Senate Grills Bitcoins - Live Webcast

Tyler Durden's picture

"Beyond Silk Road: Potential Risks, Threats, and Promises of Virtual Currencies" is the title of today's Senate hearing (from Homeland Security) on th eperils of Bitcoin. We are sure the exaggeration and exasperation will run high as Government offers up its Financial Crimes (and missing and exploited children) directors, and the de-centralized unregulated crypto-currency faces them down...


Live Stream (via Senate)



Panel I

    Jennifer Shasky Calvery
    Director, Financial Crimes Enforcement Network
    U.S. Department of the Treasury

    Mythili Raman
    Acting Assistant Attorney General, Criminal Division
    U.S. Department of Justice

    Edward W. Lowery III
    Special Agent in Charge, Criminal Investigative Division
    U.S. Secret Service, U.S. Department of Homeland Security

Panel II

    Ernie Allen
    President and Chief Executive Officer
    The International Centre for Missing & Exploited Children

    Patrick Murck
    General Counsel
    The Bitcoin Foundation, Inc.

    Jeremy Allaire
    Chief Executive Officer
    Circle Internet Financial, Inc.

    Jerry Brito
    Senior Research Fellow, The Mercatus Center
    George Mason University


The best "brief" summary of what is Bitcoin...


Here is's color on what to expect...

Given the title, it’s perhaps unsurprising that Silk Road features heavily in some testimony. In particular, Mythili Raman, acting assistant attorney general for the US Department of Justice’s Criminal Division, uses it in his prepared statement as an example of why regulation of decentralized currencies should be “sufficiently robust”.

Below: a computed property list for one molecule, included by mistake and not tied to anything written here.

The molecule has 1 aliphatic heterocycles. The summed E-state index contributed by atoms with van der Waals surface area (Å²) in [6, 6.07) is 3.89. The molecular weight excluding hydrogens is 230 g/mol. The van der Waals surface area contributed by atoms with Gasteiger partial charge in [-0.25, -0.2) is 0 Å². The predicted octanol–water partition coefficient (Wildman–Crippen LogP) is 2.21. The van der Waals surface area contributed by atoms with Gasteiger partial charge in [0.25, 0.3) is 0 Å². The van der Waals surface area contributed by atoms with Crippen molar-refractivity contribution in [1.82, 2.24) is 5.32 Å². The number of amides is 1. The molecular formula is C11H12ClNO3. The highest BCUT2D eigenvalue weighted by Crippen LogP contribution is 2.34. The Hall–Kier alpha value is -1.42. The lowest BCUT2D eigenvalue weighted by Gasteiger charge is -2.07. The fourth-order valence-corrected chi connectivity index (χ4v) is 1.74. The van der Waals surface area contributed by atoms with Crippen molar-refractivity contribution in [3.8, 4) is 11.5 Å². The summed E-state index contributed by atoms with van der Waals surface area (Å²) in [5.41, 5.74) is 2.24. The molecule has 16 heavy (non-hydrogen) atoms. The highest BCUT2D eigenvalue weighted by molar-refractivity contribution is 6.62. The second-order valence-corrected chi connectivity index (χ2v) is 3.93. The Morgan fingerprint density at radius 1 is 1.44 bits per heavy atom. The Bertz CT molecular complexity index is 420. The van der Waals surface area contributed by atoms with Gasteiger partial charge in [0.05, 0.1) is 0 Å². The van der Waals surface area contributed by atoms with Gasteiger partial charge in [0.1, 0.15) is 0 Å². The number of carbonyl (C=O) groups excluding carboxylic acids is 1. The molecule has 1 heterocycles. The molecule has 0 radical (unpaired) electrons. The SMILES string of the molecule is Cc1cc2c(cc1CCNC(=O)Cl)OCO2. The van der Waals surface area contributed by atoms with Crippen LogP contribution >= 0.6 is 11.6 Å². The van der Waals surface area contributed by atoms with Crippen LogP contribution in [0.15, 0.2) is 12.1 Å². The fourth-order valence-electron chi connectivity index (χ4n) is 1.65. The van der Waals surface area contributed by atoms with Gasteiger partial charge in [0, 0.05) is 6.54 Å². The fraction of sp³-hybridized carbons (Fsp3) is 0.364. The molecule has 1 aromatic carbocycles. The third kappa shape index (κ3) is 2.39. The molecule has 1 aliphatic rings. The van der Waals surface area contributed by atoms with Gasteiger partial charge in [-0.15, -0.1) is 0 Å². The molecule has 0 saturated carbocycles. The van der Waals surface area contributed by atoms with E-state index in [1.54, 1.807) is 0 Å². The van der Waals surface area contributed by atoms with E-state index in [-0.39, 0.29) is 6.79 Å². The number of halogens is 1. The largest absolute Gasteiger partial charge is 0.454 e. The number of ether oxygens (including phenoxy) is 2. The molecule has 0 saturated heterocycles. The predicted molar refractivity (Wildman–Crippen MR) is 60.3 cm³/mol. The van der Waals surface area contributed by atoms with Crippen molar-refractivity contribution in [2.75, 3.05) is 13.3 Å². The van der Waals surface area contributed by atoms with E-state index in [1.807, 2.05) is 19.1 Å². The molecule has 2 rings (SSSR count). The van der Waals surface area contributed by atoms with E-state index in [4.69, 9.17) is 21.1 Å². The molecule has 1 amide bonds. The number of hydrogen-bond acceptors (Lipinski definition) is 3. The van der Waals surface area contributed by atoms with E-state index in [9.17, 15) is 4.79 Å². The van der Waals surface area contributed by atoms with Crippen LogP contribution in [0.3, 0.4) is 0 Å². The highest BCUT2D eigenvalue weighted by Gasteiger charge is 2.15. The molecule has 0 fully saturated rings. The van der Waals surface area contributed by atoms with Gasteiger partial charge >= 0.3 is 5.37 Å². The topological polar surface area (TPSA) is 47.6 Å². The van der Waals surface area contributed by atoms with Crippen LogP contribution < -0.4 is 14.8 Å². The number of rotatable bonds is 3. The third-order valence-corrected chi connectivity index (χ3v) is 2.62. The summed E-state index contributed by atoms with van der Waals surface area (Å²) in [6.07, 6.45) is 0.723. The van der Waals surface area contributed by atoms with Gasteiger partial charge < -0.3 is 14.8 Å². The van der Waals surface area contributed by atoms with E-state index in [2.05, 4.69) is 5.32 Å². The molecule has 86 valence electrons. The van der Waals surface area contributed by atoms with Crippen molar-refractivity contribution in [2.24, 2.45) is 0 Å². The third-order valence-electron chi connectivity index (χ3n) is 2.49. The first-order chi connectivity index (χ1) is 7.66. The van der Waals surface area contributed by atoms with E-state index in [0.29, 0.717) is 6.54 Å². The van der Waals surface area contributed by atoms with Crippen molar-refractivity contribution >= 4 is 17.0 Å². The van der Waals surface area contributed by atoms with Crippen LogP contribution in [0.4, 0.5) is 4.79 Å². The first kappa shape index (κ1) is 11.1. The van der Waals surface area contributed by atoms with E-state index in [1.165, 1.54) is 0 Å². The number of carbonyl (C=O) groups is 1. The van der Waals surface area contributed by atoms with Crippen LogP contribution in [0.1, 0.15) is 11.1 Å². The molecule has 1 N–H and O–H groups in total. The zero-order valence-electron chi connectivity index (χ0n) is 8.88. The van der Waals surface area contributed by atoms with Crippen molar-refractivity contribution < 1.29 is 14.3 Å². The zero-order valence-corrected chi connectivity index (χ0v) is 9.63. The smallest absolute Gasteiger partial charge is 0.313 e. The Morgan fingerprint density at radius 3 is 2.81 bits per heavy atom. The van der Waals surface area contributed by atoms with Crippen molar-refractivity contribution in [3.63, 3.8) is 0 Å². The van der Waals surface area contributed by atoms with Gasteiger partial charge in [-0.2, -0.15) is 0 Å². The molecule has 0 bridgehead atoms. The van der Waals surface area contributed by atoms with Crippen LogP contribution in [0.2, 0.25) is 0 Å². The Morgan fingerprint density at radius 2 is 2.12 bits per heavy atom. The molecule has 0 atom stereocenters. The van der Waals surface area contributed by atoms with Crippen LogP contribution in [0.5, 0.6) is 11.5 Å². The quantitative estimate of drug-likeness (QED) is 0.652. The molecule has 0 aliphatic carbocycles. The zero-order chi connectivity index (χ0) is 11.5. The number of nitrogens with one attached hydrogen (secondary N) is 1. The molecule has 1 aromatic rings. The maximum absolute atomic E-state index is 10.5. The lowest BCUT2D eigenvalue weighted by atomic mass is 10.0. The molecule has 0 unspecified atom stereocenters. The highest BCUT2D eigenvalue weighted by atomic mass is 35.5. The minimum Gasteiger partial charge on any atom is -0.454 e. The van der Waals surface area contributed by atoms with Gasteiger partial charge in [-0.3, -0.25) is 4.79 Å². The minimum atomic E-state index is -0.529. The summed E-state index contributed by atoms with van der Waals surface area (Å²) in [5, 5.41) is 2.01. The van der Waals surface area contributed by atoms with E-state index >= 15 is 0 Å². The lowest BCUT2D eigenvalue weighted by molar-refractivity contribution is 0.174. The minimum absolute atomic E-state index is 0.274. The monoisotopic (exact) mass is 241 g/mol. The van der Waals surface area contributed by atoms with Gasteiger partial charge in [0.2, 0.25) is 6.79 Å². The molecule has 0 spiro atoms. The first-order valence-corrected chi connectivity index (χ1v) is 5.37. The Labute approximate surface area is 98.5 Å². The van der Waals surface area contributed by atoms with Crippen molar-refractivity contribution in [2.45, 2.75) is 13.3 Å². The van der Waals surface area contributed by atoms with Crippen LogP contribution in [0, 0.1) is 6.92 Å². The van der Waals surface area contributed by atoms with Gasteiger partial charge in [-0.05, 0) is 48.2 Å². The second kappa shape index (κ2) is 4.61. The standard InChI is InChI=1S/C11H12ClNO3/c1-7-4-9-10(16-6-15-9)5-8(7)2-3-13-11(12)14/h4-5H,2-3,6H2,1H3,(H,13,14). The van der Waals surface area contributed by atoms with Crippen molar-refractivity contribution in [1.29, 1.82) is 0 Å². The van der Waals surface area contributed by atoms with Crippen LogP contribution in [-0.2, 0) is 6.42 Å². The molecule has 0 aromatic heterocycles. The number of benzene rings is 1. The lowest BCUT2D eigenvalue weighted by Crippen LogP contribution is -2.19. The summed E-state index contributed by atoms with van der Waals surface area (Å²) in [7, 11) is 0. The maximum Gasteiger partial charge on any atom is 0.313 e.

Anonymity vs privacy

Silk Road, the online black marketplace taken down by FBI investigators in October, highlights “challenges investigators face when they encounter these systems, some of which may ultimately require additional legal or regulatory tools,” Raman said, singling out the difficulty of accessing customer records as one of the most significant challenges facing law enforcers dealing with virtual currencies.

Ernie Allen, president and CEO of the International Centre for Missing and Exploited Children, is also worried about anonymity in virtual currencies. In his testimony, he will voice his concerns over the use of virtual currencies including bitcoin for child pornography and sex trafficking payments.

“In our consultations with law enforcement worldwide, we have heard the argument that there is a difference between privacy and anonymity. Law enforcement leaders embrace the broadest possible privacy protections for individuals, but emphasize that absolute internet anonymity is a prescription for catastrophe,” he says. “Our challenge is to find the right balance.”

Other testimony challenged those concerns about anonymity, though. “Anonymity is also a two-way street,” says Patrick Murck, general counsel for the Bitcoin Foundation, in his prepared statement.

“A top dealer on Silk Road was actively working with federal law enforcement, the anonymity of Silk Road making it easier for them to make undercover drug deals and subsequent arrests,” he explains.

Murck also has some feedback for those that hold up Silk Road as an example of bitcoin’s dangers, cautioning against tying bitcoin and Silk Road too closely together. He cites the Genesis Block’s analysis of the contribution that Silk Road made to bitcoin pricing.

In late December 2010 and early 2011, people buying bitcoins to make Silk Road purchases may have spiked the price from $.30 up to $.80. The price was then boosted by mainstream media attention, before settling at around $5, he says. Further price spikes were unrelated to Silk Road, and even its takedown in October had little long-lasting effect.